The Guardian June 26, 2002


Pelican Point preservation win

by David Kirner

Four years after the historic Pelican Point picket line and the mass 
blockade of the Birkenhead Bridge leading into the Le Fevre Peninsula in 
Port Adelaide, residents have won land and funding to preserve the Mutton 
Cove Wetland and to develop the Pelican Point Biodiversity Park.

Residents have been told by new Ministerial staff of the Department of 
Environment and Heritage that $180,000.00 has been allocated to the 
projects by the Office of Coast and Marine and the Torrens Catchment Board.

The allocation of lands was won when the previous government made 
concessions following a bitter struggle to stop a power station, ship- 
braking yard and sewage outfall pipe at the mouth of the Port River where 
it meets Gulf St.Vincent.

At the time thousand of local residents mobilised in a fight that has had a 
long-term benefit for the community with many recent industry polluting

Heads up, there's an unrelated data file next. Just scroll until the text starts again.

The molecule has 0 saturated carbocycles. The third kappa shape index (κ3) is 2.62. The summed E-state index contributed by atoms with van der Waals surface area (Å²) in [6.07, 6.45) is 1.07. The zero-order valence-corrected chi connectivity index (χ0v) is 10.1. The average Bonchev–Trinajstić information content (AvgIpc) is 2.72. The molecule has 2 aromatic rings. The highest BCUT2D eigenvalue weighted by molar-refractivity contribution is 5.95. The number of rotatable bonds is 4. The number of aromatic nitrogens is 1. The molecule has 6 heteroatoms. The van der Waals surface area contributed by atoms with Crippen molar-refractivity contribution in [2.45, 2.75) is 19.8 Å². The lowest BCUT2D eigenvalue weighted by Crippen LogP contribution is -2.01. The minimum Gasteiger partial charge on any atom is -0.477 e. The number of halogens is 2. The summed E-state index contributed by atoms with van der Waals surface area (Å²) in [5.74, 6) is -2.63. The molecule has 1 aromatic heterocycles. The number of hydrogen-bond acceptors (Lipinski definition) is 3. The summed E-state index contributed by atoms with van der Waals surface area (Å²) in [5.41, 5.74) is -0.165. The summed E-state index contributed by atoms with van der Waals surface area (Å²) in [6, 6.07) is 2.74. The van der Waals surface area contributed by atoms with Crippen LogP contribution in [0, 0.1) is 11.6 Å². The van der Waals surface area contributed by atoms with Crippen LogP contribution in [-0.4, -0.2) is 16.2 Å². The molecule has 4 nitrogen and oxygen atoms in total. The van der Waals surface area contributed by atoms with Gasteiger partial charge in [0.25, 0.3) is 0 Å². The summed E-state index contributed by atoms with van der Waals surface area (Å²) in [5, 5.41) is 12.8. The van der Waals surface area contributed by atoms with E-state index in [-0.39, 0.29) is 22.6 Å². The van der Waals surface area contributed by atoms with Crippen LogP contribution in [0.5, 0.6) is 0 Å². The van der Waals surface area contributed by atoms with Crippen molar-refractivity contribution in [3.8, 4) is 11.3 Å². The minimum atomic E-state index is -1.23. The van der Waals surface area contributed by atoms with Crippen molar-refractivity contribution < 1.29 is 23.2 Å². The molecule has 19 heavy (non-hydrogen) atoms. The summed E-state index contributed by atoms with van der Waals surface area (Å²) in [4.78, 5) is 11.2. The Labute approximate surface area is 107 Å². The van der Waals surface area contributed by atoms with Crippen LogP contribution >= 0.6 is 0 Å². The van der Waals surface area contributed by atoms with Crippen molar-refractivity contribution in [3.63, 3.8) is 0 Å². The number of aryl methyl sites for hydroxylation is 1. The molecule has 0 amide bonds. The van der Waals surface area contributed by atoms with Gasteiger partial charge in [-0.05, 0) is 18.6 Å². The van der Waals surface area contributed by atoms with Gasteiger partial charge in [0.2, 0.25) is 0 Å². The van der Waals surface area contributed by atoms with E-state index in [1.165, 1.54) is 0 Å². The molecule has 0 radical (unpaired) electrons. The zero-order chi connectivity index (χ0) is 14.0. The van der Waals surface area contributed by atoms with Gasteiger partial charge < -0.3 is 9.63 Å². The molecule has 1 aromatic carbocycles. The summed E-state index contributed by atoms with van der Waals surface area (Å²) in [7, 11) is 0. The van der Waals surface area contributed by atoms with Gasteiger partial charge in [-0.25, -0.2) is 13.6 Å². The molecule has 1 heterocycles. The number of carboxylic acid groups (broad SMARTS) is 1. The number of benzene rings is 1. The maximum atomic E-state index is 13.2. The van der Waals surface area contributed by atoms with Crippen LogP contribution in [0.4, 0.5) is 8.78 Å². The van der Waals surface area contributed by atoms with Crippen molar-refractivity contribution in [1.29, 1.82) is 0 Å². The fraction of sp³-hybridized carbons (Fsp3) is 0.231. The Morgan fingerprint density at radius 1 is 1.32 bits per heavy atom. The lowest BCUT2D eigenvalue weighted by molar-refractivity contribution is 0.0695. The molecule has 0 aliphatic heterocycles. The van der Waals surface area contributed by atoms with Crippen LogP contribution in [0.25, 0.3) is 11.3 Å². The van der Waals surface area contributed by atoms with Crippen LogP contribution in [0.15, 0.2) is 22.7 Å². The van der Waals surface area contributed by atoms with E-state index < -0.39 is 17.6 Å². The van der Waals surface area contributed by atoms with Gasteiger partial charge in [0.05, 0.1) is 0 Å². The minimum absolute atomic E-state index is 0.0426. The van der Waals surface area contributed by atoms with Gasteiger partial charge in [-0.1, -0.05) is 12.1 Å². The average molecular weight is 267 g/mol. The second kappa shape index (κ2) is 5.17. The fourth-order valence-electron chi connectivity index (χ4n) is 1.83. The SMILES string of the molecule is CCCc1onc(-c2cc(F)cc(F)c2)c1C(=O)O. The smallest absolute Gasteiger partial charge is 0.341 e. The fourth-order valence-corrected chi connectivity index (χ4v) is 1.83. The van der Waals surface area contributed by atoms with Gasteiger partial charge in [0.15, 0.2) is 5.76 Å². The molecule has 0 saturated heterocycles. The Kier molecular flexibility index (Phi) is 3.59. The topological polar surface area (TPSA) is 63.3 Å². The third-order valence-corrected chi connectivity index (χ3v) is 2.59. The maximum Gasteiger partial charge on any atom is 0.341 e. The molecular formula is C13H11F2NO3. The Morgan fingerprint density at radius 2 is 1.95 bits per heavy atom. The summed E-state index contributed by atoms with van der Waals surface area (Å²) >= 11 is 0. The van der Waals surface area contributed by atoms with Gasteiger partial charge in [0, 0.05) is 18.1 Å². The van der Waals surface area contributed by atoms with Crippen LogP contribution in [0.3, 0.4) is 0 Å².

proposals such as Adelaide Brighton's tyre burning powering of furnaces 
being rejected.

The campaign included ALP,. CPA, Democrat and even Liberal Party, members 
and community, indigenous and environmental groups.

The struggle has set an environmentally friendly agenda for the Port and 
the new State Government is working with the Australian Dolphin Research 
Foundation and the Port Adelaide Enfield Council to establish the world's 
third dolphin sanctuary in the river and in Barker Inlet.

Some discussion with the government has resulted in interest from the 
Department of Environment and Heritage to include the parks and wetlands 
into the newly announced dolphin sanctuary plan.

Walking trail interpretative signposting has been approved for the North 
Arm and Port River to help dolphin spotters.

Property prices have increased in the local area by the highest amount in 
Adelaide as the smokestack industry domination of the town is being 
reduced.

However, the Queen Elizabeth Research Foundation is currently completing a 
research project that may indicate residents in Osborne have a higher than 
normal incidence of respiratory illness and cancer.

A struggle is also brewing over Coastal Protection Board plans to sand mine 
local Semaphore Beach and over council plans that have included historic 
Snowdens Beach in possible boatyard building split. Local boating groups 
are opposing the halving of the old beach.

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